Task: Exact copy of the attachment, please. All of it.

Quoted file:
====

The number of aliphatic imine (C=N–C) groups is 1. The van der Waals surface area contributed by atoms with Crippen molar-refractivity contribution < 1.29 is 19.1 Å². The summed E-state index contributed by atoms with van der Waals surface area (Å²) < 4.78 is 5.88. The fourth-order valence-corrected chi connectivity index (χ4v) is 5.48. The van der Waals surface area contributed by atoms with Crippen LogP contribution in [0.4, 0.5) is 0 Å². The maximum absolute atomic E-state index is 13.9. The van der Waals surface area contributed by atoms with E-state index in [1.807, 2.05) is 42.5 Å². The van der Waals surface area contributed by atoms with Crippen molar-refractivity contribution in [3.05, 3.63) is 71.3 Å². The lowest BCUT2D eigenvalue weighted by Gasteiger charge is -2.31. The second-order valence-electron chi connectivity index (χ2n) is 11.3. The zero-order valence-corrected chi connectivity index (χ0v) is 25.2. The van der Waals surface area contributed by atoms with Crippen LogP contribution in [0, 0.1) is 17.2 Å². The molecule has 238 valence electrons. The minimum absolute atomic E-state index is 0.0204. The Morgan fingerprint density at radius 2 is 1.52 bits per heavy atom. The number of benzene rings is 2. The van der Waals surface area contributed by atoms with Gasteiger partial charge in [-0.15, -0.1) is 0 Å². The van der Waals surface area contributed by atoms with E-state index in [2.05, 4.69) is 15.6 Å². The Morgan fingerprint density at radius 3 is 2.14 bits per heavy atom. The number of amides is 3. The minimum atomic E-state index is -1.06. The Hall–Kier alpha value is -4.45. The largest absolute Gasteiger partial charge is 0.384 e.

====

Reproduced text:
The number of aliphatic imine (C=N–C) groups is 1. The van der Waals surface area contributed by atoms with Crippen molar-refractivity contribution < 1.29 is 19.1 Å². The summed E-state index contributed by atoms with van der Waals surface area (Å²) < 4.78 is 5.88. The fourth-order valence-corrected chi connectivity index (χ4v) is 5.48. The van der Waals surface area contributed by atoms with Crippen LogP contribution in [0.4, 0.5) is 0 Å². The maximum absolute atomic E-state index is 13.9. The van der Waals surface area contributed by atoms with E-state index in [1.807, 2.05) is 42.5 Å². The van der Waals surface area contributed by atoms with Crippen molar-refractivity contribution in [3.05, 3.63) is 71.3 Å². The lowest BCUT2D eigenvalue weighted by Gasteiger charge is -2.31. The second-order valence-electron chi connectivity index (χ2n) is 11.3. The zero-order valence-corrected chi connectivity index (χ0v) is 25.2. The van der Waals surface area contributed by atoms with Crippen LogP contribution in [0, 0.1) is 17.2 Å². The molecule has 238 valence electrons. The minimum absolute atomic E-state index is 0.0204. The Morgan fingerprint density at radius 2 is 1.52 bits per heavy atom. The number of benzene rings is 2. The van der Waals surface area contributed by atoms with Gasteiger partial charge in [-0.15, -0.1) is 0 Å². The van der Waals surface area contributed by atoms with E-state index in [2.05, 4.69) is 15.6 Å². The Morgan fingerprint density at radius 3 is 2.14 bits per heavy atom. The number of amides is 3. The minimum atomic E-state index is -1.06. The Hall–Kier alpha value is -4.45. The largest absolute Gasteiger partial charge is 0.384 e.